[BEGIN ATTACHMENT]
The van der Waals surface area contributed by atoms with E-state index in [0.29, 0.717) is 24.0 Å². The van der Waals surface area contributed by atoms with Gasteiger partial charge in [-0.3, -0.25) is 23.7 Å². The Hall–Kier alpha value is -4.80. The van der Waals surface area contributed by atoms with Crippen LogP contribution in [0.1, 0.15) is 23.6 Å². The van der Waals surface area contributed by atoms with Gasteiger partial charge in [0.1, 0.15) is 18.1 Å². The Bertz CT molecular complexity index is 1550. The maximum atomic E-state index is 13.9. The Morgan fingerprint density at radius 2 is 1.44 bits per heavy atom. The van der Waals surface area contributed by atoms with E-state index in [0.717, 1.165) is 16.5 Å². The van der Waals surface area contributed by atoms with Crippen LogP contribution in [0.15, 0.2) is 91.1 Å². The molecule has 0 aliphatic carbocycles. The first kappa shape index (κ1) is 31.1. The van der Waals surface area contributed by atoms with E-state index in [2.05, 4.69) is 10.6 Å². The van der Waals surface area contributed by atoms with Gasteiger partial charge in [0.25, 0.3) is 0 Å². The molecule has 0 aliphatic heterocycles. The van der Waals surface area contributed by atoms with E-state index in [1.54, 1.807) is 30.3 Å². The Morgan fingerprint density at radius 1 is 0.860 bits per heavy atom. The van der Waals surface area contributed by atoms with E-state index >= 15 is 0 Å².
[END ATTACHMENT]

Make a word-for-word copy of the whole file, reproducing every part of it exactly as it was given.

The van der Waals surface area contributed by atoms with E-state index in [0.29, 0.717) is 24.0 Å². The van der Waals surface area contributed by atoms with Gasteiger partial charge in [-0.3, -0.25) is 23.7 Å². The Hall–Kier alpha value is -4.80. The van der Waals surface area contributed by atoms with Crippen LogP contribution in [0.1, 0.15) is 23.6 Å². The van der Waals surface area contributed by atoms with Gasteiger partial charge in [0.1, 0.15) is 18.1 Å². The Bertz CT molecular complexity index is 1550. The maximum atomic E-state index is 13.9. The Morgan fingerprint density at radius 2 is 1.44 bits per heavy atom. The van der Waals surface area contributed by atoms with E-state index in [0.717, 1.165) is 16.5 Å². The van der Waals surface area contributed by atoms with Crippen LogP contribution in [0.15, 0.2) is 91.1 Å². The molecule has 0 aliphatic carbocycles. The first kappa shape index (κ1) is 31.1. The van der Waals surface area contributed by atoms with E-state index in [2.05, 4.69) is 10.6 Å². The van der Waals surface area contributed by atoms with Gasteiger partial charge in [0.25, 0.3) is 0 Å². The molecule has 0 aliphatic heterocycles. The van der Waals surface area contributed by atoms with E-state index in [1.54, 1.807) is 30.3 Å². The Morgan fingerprint density at radius 1 is 0.860 bits per heavy atom. The van der Waals surface area contributed by atoms with E-state index >= 15 is 0 Å².